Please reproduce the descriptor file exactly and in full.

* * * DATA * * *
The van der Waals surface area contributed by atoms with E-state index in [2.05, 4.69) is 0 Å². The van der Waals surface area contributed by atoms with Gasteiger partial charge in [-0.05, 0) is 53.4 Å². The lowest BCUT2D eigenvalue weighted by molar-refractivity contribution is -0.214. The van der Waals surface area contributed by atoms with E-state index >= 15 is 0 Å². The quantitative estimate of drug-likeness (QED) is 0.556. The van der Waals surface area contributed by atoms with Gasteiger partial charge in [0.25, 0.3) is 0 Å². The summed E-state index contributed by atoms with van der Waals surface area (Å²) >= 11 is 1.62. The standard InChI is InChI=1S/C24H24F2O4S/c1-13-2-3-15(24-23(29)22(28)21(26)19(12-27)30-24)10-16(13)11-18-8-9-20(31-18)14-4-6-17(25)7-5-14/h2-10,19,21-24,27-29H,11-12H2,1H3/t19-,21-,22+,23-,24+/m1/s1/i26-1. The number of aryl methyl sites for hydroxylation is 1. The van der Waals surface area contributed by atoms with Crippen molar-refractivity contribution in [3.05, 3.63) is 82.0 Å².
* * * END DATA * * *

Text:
The van der Waals surface area contributed by atoms with E-state index in [2.05, 4.69) is 0 Å². The van der Waals surface area contributed by atoms with Gasteiger partial charge in [-0.05, 0) is 53.4 Å². The lowest BCUT2D eigenvalue weighted by molar-refractivity contribution is -0.214. The van der Waals surface area contributed by atoms with E-state index >= 15 is 0 Å². The quantitative estimate of drug-likeness (QED) is 0.556. The van der Waals surface area contributed by atoms with Gasteiger partial charge in [0.25, 0.3) is 0 Å². The summed E-state index contributed by atoms with van der Waals surface area (Å²) >= 11 is 1.62. The standard InChI is InChI=1S/C24H24F2O4S/c1-13-2-3-15(24-23(29)22(28)21(26)19(12-27)30-24)10-16(13)11-18-8-9-20(31-18)14-4-6-17(25)7-5-14/h2-10,19,21-24,27-29H,11-12H2,1H3/t19-,21-,22+,23-,24+/m1/s1/i26-1. The number of aryl methyl sites for hydroxylation is 1. The van der Waals surface area contributed by atoms with Crippen molar-refractivity contribution in [3.05, 3.63) is 82.0 Å².